Building a JSON validator with Sylver - Part3/3 : From queries to analyzer

Building a JSON validator with Sylver - Part3/3 : From queries to analyzer

In Part1 and Part2 of the series, we learned how to build a language spec and how to use Sylver's query language to explore the parse tree of our JSON documents.

While it can be insightful to explore a codebase interactively through source-code queries, it's not the most practical way to perform source code verification. In this tutorial, we'll learn how to package the queries we built in the last part into a ruleset to use them in a linter-like fashion.

If you have already installed sylver and sylver --version doesn't output a version number >= 0.1.4, please go to to download a fresh copy of the software.


We'll reuse two files from the last tutorial:

  • json.syl
node JsonNode { }

node Null: JsonNode { }

node Bool: JsonNode { }

node Number: JsonNode { }

node String: JsonNode { }

node Array: JsonNode { 
    elems: List<JsonNode> 

node Object: JsonNode {
    members: List<Member>

node Member: JsonNode {
    key: String,
    value: JsonNode

term COMMA = ','
term COLON = ':'
term L_BRACE = '{'
term R_BRACE = '}'
term L_BRACKET = '['
term R_BRACKET = ']'
term NULL = 'null'

term BOOL_LIT = `true|false`
term NUMBER_LIT = `\-?(0|([1-9][0-9]*))(.[0-9]+)?((e|E)(\+|-)?[0-9]+)?`
term STRING_LIT = `"([^"\\]|(\\[\\/bnfrt"])|(\\u[a-fA-F0-9]{4}))*"`

ignore term WHITESPACE = `\s`

rule string = String { STRING_LIT }

rule member = Member { key@string COLON value@main }

rule main =
    Null { NULL }
  | Number { NUMBER_LIT }
  | Bool { BOOL_LIT }
  | string
  | Array { L_BRACKET elems@sepBy(COMMA, main) R_BRACKET }
  | Object { L_BRACE members@sepBy(COMMA, member) R_BRACE }@
  • invalid_config.json
    "variables": [
            "name": "date of birt`",
            "description": "Customer's date of birth",
            "type": "datetime"
            "name": "activity",
            "description": "A short text describing the customer's profession",
            "type": "string"
            "name": "country",
            "description": "Customer's country of residence",
            "type": "string",
            "values": ["us", "fr", "it" ]

Stepping out of the REPL

Creating a ruleset

Packaging the rules from the previous tutorial into a reusable ruleset is as simple as creating the following YAML file:

id: 'JSON ruleset'
language: json.syl

  - id: variable_length
    message: Variable name is too long
    category: style
    query: >
      match String desc when desc.text.length > 37 && desc.parent is {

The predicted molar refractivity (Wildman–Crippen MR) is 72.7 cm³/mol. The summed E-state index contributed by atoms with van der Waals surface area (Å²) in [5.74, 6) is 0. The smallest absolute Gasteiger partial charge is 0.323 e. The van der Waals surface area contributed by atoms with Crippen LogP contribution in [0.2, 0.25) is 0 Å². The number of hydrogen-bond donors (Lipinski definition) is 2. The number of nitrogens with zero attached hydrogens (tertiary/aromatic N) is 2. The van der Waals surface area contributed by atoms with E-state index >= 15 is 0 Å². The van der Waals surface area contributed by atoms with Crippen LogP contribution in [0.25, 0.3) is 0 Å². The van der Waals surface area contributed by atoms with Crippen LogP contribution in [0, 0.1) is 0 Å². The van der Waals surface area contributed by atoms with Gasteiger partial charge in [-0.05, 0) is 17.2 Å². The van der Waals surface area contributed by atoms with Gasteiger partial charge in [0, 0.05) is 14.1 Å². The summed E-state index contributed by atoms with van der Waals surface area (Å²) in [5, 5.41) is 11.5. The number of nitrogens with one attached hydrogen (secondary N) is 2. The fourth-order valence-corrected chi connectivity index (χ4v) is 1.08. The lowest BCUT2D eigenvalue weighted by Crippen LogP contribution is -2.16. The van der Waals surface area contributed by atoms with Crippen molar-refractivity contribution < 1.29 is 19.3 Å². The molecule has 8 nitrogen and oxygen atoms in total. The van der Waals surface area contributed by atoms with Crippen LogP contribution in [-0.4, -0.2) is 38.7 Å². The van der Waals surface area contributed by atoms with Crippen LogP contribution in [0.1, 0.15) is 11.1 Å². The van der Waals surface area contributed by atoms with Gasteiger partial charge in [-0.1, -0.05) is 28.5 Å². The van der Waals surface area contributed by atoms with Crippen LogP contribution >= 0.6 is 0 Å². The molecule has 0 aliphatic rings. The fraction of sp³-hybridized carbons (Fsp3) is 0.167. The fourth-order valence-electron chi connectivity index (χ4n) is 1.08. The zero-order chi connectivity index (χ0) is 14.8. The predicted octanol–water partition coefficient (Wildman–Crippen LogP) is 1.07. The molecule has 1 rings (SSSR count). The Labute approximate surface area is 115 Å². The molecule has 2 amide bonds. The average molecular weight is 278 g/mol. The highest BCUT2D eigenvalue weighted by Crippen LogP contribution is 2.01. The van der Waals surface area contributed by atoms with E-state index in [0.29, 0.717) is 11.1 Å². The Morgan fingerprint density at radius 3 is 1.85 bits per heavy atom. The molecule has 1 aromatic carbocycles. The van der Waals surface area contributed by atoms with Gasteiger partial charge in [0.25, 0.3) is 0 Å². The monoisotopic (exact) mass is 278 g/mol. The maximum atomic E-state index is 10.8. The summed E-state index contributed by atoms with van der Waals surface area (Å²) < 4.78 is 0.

Member m when m.key.text == '"description"'

  - id: variable_format 
    message: Variable name isn't a lowercase word
    category: style
    query: >
      match String s when !s.text.matches(`"[a-z]+"`) && s.parent is {
        Member m when m.key.text == '"name"'

  - id: types_or_values
    message: Fields 'type' and 'values' are mutually exclusive    
    category: error
    note: The type can be deduced from the values list.
    query: >
      match Object n when
        any n.members.children match {  
            Member m when m.key.text == '"type"' 
        && any n.members.children match { 
            Member m when m.key.text == '"values"' 

Where id is a human-readable description of the ruleset, and language refers to a language spec file.

The following properties describe the individual rules composing the ruleset:

  • id: unique and short name of the rule
  • message: a concise description of the issue
  • category: error, bug, smell, style
  • query: inline query
  • note: optional additional informations

Assuming that our ruleset file is called ruleset.yaml, we can run this ruleset on every .json file in the current directory by invoking the following command:

sylver ruleset run --files "*.json" --rulesets ruleset.yaml

Storing our project configuration

If we wish to validate our codebase against multiple rulesets, repeating the above command for every ruleset can be tedious. Instead, we can write a project configuration in a sylver.yaml file at the root of our project:

  - language: json.syl
    rulesets: ['ruleset.yaml']
      - './**/*.json'

The configuration contains a list of subprojects, each having a language, an optional list of rulesets, and a list of files to include.

Invoking sylver check will read the config from sylver.yaml and run the specified rulesets.

Git integration

Should you want to reuse your language specs or rulesets in several projects, copying your .syl and .yaml files in every project would be inconvenient. Luckily rulesets and project configurations can refer to artifacts stored in a git repository.

The language spec and ruleset for this tutorial have been uploaded to this repo, so if we rewrite our sylver.yaml config file as:

  - language: 
      file: json.syl
      - repo:
        file: 'ruleset.yaml'
      - './**/*.json'

the language spec and ruleset will be cloned automatically in the .sylver directory when running sylver check.


We now have a reusable linter for our JSON configuration files built from scratch using Sylver's DSL.

The following tutorial will use a pre-built Golang to write a general-purpose Go linter.